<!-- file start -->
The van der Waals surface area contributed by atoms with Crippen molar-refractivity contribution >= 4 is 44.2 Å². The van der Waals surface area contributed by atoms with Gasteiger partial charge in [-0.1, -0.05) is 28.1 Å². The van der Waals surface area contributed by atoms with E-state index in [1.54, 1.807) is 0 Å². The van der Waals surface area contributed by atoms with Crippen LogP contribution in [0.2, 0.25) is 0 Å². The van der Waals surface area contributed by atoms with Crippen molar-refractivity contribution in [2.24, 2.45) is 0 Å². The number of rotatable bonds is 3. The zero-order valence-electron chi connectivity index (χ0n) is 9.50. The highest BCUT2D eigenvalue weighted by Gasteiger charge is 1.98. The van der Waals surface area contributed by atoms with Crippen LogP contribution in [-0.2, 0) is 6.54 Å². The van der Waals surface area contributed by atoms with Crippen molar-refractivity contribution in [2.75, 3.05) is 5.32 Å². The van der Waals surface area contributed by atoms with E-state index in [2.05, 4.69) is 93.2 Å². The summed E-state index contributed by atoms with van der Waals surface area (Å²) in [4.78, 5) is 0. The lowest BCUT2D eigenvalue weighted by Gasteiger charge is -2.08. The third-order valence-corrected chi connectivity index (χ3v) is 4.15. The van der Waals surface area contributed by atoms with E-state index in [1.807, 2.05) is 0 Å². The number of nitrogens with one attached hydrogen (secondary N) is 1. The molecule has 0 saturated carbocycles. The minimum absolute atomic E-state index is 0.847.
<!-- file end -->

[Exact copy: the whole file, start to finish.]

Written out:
The van der Waals surface area contributed by atoms with Crippen molar-refractivity contribution >= 4 is 44.2 Å². The van der Waals surface area contributed by atoms with Gasteiger partial charge in [-0.1, -0.05) is 28.1 Å². The van der Waals surface area contributed by atoms with E-state index in [1.54, 1.807) is 0 Å². The van der Waals surface area contributed by atoms with Crippen LogP contribution in [0.2, 0.25) is 0 Å². The van der Waals surface area contributed by atoms with Crippen molar-refractivity contribution in [2.24, 2.45) is 0 Å². The number of rotatable bonds is 3. The zero-order valence-electron chi connectivity index (χ0n) is 9.50. The highest BCUT2D eigenvalue weighted by Gasteiger charge is 1.98. The van der Waals surface area contributed by atoms with Crippen LogP contribution in [-0.2, 0) is 6.54 Å². The van der Waals surface area contributed by atoms with Crippen molar-refractivity contribution in [2.75, 3.05) is 5.32 Å². The van der Waals surface area contributed by atoms with E-state index in [2.05, 4.69) is 93.2 Å². The summed E-state index contributed by atoms with van der Waals surface area (Å²) in [4.78, 5) is 0. The lowest BCUT2D eigenvalue weighted by Gasteiger charge is -2.08. The third-order valence-corrected chi connectivity index (χ3v) is 4.15. The van der Waals surface area contributed by atoms with E-state index in [1.807, 2.05) is 0 Å². The number of nitrogens with one attached hydrogen (secondary N) is 1. The molecule has 0 saturated carbocycles. The minimum absolute atomic E-state index is 0.847.